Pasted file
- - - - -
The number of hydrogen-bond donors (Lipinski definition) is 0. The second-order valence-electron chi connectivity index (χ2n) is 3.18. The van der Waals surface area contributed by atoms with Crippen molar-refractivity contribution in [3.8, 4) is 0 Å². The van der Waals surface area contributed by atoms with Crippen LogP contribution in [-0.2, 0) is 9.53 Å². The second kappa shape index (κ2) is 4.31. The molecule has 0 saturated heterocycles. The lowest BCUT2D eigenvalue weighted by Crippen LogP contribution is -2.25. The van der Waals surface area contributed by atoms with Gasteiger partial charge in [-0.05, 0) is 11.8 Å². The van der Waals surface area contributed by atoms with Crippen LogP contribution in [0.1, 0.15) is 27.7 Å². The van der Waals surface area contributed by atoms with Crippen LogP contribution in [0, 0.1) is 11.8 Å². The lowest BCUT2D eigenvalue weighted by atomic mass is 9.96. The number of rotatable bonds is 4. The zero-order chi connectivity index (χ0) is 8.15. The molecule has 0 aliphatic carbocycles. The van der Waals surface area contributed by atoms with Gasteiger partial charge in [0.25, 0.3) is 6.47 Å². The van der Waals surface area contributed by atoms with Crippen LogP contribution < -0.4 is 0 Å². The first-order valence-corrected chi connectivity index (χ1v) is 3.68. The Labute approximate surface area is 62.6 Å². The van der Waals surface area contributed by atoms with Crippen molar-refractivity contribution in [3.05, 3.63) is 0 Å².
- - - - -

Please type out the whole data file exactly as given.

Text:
The number of hydrogen-bond donors (Lipinski definition) is 0. The second-order valence-electron chi connectivity index (χ2n) is 3.18. The van der Waals surface area contributed by atoms with Crippen molar-refractivity contribution in [3.8, 4) is 0 Å². The van der Waals surface area contributed by atoms with Crippen LogP contribution in [-0.2, 0) is 9.53 Å². The second kappa shape index (κ2) is 4.31. The molecule has 0 saturated heterocycles. The lowest BCUT2D eigenvalue weighted by Crippen LogP contribution is -2.25. The van der Waals surface area contributed by atoms with Gasteiger partial charge in [-0.05, 0) is 11.8 Å². The van der Waals surface area contributed by atoms with Crippen LogP contribution in [0.1, 0.15) is 27.7 Å². The van der Waals surface area contributed by atoms with Crippen LogP contribution in [0, 0.1) is 11.8 Å². The lowest BCUT2D eigenvalue weighted by atomic mass is 9.96. The number of rotatable bonds is 4. The zero-order chi connectivity index (χ0) is 8.15. The molecule has 0 aliphatic carbocycles. The van der Waals surface area contributed by atoms with Gasteiger partial charge in [0.25, 0.3) is 6.47 Å². The van der Waals surface area contributed by atoms with Crippen LogP contribution < -0.4 is 0 Å². The first-order valence-corrected chi connectivity index (χ1v) is 3.68. The Labute approximate surface area is 62.6 Å². The van der Waals surface area contributed by atoms with Crippen molar-refractivity contribution in [3.05, 3.63) is 0 Å².